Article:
Session Type: Poster Session B
Session Time: 9:00AM-10:30AM
Background/Purpose: The immunopathogenesis of cutaneous lupus erythematous (CLE) is highly diverse and involves activity of many different cell types and pathways. This heterogeneity is believed to be largely responsible for unpredictable treatment response between patients. Here we used a correlation network model approach to map the relationships between different cell types and pathway proteins in CLE skin biopsies.
Methods: Here we profiled 44 CLE biopsies using multiplexed imaging mass cytometry to characterize the cell and pathway composition of CLE infiltrate. Biopsies were stained with two different panels of 37-metal conjugated antibodies that served as markers for different cell types, cytokines and pathway proteins. The relationships among cell and cytokine immune markers were modeled using Gaussian graphical model. The values were log-transformed and standardized prior to the analysis. The GGM algorithm identifies and displays only significant correlations between markers while leaving out non-significant ones. The algorithm then graphs the markers as a network and spatially arranges them by correlation strength so that the strongest associated markers are within closest proximity. This spatial orientation allows for distinction between direct and indirect associations of cell types or pathway proteins.
Results: Of our network consisting of 11 T-cell subtypes, GGM identified Th1, Th2 and Th17 to be inter-related with each other, forming a triangle. No other positive findings were found between any other cells, including our main cell network consisting of 11 common immune cell types. Of our cytokine/pathway network consisting of 16 different markers, GGM identified IL4, IL17 and IFN𝛾 to be among the strongest related markers in the network. Correlation testing confirmed remarkably strong associations between IL4, IL17 and IFN𝛾 (all 3 pairs were p< 1×10-13) as well as significant correlations (p< 1×10-6) amongst all possible permutations of the aforementioned GGM-significant markers. Furthermore, heatmap visualization of T-cell K-means clustering was also performed and revealed the majority of patients (n=27) to be Tem dominant (83% CD4 and 76% CD8), with a smaller subgroup (n=14) to being Tcm dominant (57% CD4 and 50% CD8).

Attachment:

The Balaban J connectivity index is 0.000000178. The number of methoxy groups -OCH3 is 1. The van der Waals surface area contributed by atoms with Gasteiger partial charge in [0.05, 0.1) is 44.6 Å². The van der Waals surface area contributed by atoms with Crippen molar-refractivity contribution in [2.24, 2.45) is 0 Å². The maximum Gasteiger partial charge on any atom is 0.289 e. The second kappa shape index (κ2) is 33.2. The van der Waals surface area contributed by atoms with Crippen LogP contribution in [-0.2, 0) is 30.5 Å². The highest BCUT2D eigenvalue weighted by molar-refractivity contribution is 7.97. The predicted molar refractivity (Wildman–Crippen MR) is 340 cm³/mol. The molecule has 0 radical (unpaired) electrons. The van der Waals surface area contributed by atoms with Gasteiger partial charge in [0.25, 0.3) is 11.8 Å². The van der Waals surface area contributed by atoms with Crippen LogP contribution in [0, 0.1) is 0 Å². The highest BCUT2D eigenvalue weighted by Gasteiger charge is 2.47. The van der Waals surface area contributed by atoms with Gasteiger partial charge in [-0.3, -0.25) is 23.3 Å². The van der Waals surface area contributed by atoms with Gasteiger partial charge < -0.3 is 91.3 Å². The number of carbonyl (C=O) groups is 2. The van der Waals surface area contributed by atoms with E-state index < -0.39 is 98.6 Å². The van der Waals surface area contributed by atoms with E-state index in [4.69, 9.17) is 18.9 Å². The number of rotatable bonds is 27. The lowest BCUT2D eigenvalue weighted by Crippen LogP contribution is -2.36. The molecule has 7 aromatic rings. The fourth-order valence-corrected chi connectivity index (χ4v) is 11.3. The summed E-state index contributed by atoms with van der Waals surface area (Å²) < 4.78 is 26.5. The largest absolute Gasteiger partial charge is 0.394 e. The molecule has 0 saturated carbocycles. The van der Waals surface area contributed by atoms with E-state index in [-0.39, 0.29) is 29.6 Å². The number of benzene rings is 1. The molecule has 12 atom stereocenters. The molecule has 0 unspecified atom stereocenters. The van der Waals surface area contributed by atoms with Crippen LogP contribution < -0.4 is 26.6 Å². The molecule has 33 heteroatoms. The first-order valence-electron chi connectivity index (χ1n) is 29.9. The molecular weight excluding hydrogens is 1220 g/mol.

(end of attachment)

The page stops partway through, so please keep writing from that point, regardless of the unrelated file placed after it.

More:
Conclusion: These findings suggest that Th1, Th2 and Th17 co-occur together in the pathogenesis of CLE. Th1 and Th2 responses have traditionally been thought of as separate and antagonistic to each other. Our study challenges this dualism. In treating CLE patients with increased T-cell activity, it may be necessary to tackle both Th1 and Th2 along with Th17 responses together.
To cite this abstract in AMA style:Chin F, Vazquez T, Dan J, Diaz D, Sprow G, Patel J, Kodali N, Feng R, Werth V. Partial Correlations Network Models Show Th1, Th2 and Th17 Responses to Be Interlinked in Dermal Pathogenesis of Cutaneous Lupus Erythematous [abstract]. Arthritis Rheumatol. 2022; 74 (suppl 9). https://acrabstracts.org/abstract/partial-correlations-network-models-show-th1-th2-and-th17-responses-to-be-interlinked-in-dermal-pathogenesis-of-cutaneous-lupus-erythematous/. Accessed .
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ACR Meeting Abstracts - https://acrabstracts.org/abstract/partial-correlations-network-models-show-th1-th2-and-th17-responses-to-be-interlinked-in-dermal-pathogenesis-of-cutaneous-lupus-erythematous/